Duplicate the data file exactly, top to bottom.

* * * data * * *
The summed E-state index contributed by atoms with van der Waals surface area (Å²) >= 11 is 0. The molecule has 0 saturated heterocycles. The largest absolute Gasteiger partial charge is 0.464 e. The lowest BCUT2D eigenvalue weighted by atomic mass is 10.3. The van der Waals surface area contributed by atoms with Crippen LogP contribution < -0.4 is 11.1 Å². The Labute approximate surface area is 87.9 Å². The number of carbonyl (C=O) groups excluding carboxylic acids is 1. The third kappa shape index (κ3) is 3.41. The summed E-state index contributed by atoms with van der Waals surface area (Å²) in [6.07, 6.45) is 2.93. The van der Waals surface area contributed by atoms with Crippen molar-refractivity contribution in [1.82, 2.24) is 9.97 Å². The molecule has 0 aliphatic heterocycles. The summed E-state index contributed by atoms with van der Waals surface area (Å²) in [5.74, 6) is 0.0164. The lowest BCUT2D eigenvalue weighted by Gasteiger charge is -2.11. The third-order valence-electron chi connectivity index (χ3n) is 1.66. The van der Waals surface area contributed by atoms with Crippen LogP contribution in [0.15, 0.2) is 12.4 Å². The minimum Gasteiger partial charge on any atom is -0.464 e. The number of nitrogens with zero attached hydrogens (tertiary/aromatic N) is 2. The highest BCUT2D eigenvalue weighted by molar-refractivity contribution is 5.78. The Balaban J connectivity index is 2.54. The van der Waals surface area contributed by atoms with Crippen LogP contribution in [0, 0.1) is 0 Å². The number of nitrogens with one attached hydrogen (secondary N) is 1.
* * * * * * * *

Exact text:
The summed E-state index contributed by atoms with van der Waals surface area (Å²) >= 11 is 0. The molecule has 0 saturated heterocycles. The largest absolute Gasteiger partial charge is 0.464 e. The lowest BCUT2D eigenvalue weighted by atomic mass is 10.3. The van der Waals surface area contributed by atoms with Crippen LogP contribution < -0.4 is 11.1 Å². The Labute approximate surface area is 87.9 Å². The number of carbonyl (C=O) groups excluding carboxylic acids is 1. The third kappa shape index (κ3) is 3.41. The summed E-state index contributed by atoms with van der Waals surface area (Å²) in [6.07, 6.45) is 2.93. The van der Waals surface area contributed by atoms with Crippen molar-refractivity contribution in [1.82, 2.24) is 9.97 Å². The molecule has 0 aliphatic heterocycles. The summed E-state index contributed by atoms with van der Waals surface area (Å²) in [5.74, 6) is 0.0164. The lowest BCUT2D eigenvalue weighted by Gasteiger charge is -2.11. The third-order valence-electron chi connectivity index (χ3n) is 1.66. The van der Waals surface area contributed by atoms with Crippen LogP contribution in [0.15, 0.2) is 12.4 Å². The minimum Gasteiger partial charge on any atom is -0.464 e. The number of nitrogens with zero attached hydrogens (tertiary/aromatic N) is 2. The highest BCUT2D eigenvalue weighted by molar-refractivity contribution is 5.78. The Balaban J connectivity index is 2.54. The van der Waals surface area contributed by atoms with Crippen LogP contribution in [0, 0.1) is 0 Å². The number of nitrogens with one attached hydrogen (secondary N) is 1.